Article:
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Should You Forget About Your Losing Trades?

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Written by Timothy Sykes
Updated 3/8/2023 6 min read

“Never let the fear of striking out keep you from the game.” –  Babe Ruth.

In trading, they tell us to have no emotion… If you take a bad loss, you must erase it from your memory and move on.

What a load of nonsense.

Emotions are what make us human, and as much as we would like to remove them from trading, it’s impossible.

I say embrace it.

Forgetting your losses is another piece of bad advice I hear.

If you don’t learn from your mistakes, you’re bound to repeat them.

It’s okay to be frustrated when things aren’t working out.

However, it’s not okay to not do anything about it.

Over the last three years, I’ve followed a mentality that’s helped me make over $2M in trading profits.

And it’s exactly how I teach my students to be. 

In fact, if you trade a small account, I think it’s the best mindset to have.


Taking A Few Positives Away From Every Trade

timothy sykes in matera in 2022
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I haven’t been exactly lighting it up lately.

Of course, it’s frustrating.

But one thing I’m not doing is ignoring my bad trades and sweeping them under the rug.

In fact, I review all my trades for my challenge students. 

It not only helps me, but it helps them. Better to learn from my mistakes than lose money on yours.

I do the following when I review my trades:

  • Go over my thesis. What motivated me to get into this trade?
  • Review the charts. I typically like to look at the history of a stock and see what type of moves it had in the past, whether it was a former spiker, and how it reacts to catalysts.
  • Review my execution. Did I rush into the trade? Manage the trade correctly? Did I size up too much or too little? Did I take profits too quickly?
  • Rate my overall performance. Did I have the right idea but poor execution? Was my idea wrong?

While reviewing trades in which you lost money is not fun, it will make you a better trader in the long run.

I’m +20 years into trading, and I’ve made over $7.4 million in profits. And from time to time, I will make dumb mistakes.

That’s why it blows my mind when I hear from traders they don’t have time to review their trades. Or they don’t think it’s worth it.

If you look at professional sports teams, they spend a good chunk of their practice time studying film and preparing.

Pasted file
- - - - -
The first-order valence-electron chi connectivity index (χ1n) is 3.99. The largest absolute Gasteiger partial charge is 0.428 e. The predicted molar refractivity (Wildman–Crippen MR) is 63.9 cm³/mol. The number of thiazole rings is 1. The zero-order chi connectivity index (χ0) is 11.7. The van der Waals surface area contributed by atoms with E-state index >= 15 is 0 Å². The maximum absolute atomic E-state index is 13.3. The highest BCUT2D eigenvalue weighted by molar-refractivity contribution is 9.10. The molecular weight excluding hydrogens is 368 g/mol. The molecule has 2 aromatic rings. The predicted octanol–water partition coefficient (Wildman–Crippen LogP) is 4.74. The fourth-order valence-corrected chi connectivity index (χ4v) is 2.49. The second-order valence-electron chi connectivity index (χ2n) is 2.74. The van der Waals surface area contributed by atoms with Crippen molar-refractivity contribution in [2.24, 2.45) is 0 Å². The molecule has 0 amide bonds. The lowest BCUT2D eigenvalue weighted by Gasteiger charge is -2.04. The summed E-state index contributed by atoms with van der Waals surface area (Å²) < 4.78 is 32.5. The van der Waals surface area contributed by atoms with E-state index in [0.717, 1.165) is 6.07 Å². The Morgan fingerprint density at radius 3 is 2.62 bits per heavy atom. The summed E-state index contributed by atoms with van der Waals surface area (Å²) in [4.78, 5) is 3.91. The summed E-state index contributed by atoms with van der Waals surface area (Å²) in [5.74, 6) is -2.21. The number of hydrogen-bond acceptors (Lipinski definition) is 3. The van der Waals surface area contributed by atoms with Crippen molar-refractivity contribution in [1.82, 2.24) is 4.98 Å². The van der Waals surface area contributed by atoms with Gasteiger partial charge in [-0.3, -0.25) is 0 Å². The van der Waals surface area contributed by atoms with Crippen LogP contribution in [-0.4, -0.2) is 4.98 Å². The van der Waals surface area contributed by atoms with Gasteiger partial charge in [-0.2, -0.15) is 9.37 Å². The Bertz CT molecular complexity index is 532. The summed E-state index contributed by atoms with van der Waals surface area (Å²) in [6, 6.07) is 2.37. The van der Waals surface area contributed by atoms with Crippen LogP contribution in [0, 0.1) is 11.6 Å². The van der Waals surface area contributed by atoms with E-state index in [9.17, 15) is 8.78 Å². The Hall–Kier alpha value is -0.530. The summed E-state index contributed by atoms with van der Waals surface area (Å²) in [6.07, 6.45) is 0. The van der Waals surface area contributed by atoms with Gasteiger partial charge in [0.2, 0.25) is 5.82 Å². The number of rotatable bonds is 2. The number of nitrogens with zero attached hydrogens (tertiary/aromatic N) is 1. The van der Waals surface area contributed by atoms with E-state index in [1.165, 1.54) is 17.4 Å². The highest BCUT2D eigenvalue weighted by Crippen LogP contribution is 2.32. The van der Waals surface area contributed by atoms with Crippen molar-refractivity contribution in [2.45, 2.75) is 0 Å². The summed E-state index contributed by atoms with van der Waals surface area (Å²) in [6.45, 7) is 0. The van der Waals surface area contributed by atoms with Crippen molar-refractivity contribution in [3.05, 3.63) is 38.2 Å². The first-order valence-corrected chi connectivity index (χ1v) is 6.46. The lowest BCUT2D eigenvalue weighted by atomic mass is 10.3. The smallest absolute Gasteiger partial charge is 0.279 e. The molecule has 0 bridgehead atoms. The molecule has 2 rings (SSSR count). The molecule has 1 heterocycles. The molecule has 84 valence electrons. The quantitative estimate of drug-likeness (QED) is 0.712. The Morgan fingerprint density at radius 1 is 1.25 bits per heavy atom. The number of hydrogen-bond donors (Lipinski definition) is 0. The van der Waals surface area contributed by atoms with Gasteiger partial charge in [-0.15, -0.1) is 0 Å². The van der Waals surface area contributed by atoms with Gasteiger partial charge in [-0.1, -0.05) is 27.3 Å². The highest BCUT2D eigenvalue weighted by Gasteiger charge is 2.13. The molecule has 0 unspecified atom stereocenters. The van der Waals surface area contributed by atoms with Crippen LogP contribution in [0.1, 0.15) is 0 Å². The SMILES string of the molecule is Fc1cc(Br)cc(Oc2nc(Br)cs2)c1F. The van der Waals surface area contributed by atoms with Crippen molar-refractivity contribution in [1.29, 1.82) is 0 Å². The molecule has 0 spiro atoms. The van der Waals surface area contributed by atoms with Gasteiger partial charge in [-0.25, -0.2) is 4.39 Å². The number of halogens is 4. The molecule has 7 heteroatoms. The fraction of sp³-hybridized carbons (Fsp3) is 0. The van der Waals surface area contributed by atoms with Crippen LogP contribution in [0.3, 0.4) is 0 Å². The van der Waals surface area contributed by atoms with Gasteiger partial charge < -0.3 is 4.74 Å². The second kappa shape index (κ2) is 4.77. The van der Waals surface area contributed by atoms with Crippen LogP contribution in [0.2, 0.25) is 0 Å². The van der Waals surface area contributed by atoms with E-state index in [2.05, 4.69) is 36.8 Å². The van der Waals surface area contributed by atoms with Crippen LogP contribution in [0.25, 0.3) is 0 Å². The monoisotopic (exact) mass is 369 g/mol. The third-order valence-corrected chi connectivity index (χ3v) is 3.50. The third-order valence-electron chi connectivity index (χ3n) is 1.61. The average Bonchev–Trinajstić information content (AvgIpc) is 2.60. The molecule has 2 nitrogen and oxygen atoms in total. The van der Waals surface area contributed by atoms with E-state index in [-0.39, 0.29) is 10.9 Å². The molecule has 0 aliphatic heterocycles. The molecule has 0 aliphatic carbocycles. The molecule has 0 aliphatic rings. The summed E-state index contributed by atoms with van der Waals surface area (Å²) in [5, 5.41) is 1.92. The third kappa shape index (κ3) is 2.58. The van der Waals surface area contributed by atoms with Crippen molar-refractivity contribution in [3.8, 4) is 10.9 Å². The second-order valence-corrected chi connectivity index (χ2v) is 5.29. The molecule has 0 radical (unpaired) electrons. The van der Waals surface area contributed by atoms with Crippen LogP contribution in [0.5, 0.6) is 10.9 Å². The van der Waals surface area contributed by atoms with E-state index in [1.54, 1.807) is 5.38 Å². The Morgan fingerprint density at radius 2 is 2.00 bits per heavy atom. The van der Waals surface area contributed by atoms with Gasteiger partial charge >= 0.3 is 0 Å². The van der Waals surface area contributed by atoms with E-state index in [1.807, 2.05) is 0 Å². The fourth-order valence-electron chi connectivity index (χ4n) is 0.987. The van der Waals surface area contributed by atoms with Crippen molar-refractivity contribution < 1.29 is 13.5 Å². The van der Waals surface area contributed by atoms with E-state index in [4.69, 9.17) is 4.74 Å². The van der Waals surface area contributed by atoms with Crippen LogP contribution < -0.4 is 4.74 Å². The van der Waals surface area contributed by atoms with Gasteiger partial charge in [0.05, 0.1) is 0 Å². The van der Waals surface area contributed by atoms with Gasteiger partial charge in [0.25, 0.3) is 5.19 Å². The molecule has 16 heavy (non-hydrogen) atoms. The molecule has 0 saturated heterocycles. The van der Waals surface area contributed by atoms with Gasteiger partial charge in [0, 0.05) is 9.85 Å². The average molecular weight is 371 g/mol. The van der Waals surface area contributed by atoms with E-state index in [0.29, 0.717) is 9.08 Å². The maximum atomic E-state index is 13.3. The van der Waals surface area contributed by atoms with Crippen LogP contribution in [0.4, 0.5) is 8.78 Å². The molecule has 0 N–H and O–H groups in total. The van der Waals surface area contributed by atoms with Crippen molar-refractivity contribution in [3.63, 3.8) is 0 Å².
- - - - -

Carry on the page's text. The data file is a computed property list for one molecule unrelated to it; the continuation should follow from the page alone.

Here’s a quick look at some recent mistakes I’ve made, and hopefully, you can learn something from them.

Discount Print USA (DPIU)

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This was a sub-penny spiker that I believed was a decent catalyst.

However, it didn’t have a strong history of reacting well to press releases, and the overall price action was weak.

This was a trade I probably should have avoided entirely.

On the other hand, I was able to follow my number #1 rule, and that’s cutting losses quickly.

American Battery Technology Company (ABML)

This stock has been strong over the last couple of months. Typically I look to buy stocks in an uptrend on dips. It had a significant dip from its highs.

However, it wasn’t moving when much when I was in it. And instead of hanging around, I decided to exit for a small loss.

After reviewing it, I saw that my thesis was correct, and the stock did bounce. I could have been more patient. So for this trade, I had the right idea but poor execution.

Nonetheless, I stay true to my number #1 rule, cutting losses quickly.

I’ve lost over 1,700 trades in my career.

But I manage to win on more than 3 out of 4 trades I take.

So let me share with you what I learned from a winning trade I recently had.

Cecors Inc. (CEOS)

This was a stock that had a strong uptrend on the daily chart. And one, I was thinking about getting in on a dip. I stayed extremely patient and waited for an extreme panic, which actually happened, allowing me to grab shares near the absolute lows.

I was able to flip this one for 14.5% profit. (I risked $4,080 in capital).

The Mindset That Serves Me Best

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I don’t need to trade anymore.

In fact, all of the profits I make get donated to charity.

And that’s the mindset I try to have to go into each trading session.

Trade like you’re retired…and only come back unless you see an opportunity so amazing…you’ll want to kick yourself for missing it.

In other words, be extremely patient and stay disciplined. And only take the absolute best setups.

Of course, I sometimes mess up. But overall, my track record speaks for itself. 

It’s something I teach to all my millionaire students. 

And one I invite you to try.

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Timothy Sykes